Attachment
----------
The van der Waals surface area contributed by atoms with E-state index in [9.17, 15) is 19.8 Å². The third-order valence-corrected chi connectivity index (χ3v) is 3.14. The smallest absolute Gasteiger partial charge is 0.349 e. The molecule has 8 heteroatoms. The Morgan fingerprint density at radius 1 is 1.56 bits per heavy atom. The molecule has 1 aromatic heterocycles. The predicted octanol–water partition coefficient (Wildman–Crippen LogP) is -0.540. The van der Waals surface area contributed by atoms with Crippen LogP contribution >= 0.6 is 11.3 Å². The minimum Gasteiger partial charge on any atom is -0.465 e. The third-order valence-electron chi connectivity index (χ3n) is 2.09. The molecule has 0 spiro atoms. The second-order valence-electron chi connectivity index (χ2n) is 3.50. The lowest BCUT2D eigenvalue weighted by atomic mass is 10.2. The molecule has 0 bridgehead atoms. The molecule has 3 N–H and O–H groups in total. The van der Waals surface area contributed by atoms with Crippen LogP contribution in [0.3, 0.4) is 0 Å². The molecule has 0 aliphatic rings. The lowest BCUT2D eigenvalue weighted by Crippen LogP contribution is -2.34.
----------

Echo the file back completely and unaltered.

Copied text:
The van der Waals surface area contributed by atoms with E-state index in [9.17, 15) is 19.8 Å². The third-order valence-corrected chi connectivity index (χ3v) is 3.14. The smallest absolute Gasteiger partial charge is 0.349 e. The molecule has 8 heteroatoms. The Morgan fingerprint density at radius 1 is 1.56 bits per heavy atom. The molecule has 1 aromatic heterocycles. The predicted octanol–water partition coefficient (Wildman–Crippen LogP) is -0.540. The van der Waals surface area contributed by atoms with Crippen LogP contribution >= 0.6 is 11.3 Å². The minimum Gasteiger partial charge on any atom is -0.465 e. The third-order valence-electron chi connectivity index (χ3n) is 2.09. The molecule has 0 spiro atoms. The second-order valence-electron chi connectivity index (χ2n) is 3.50. The lowest BCUT2D eigenvalue weighted by atomic mass is 10.2. The molecule has 0 bridgehead atoms. The molecule has 3 N–H and O–H groups in total. The van der Waals surface area contributed by atoms with Crippen LogP contribution in [0.3, 0.4) is 0 Å². The molecule has 0 aliphatic rings. The lowest BCUT2D eigenvalue weighted by Crippen LogP contribution is -2.34.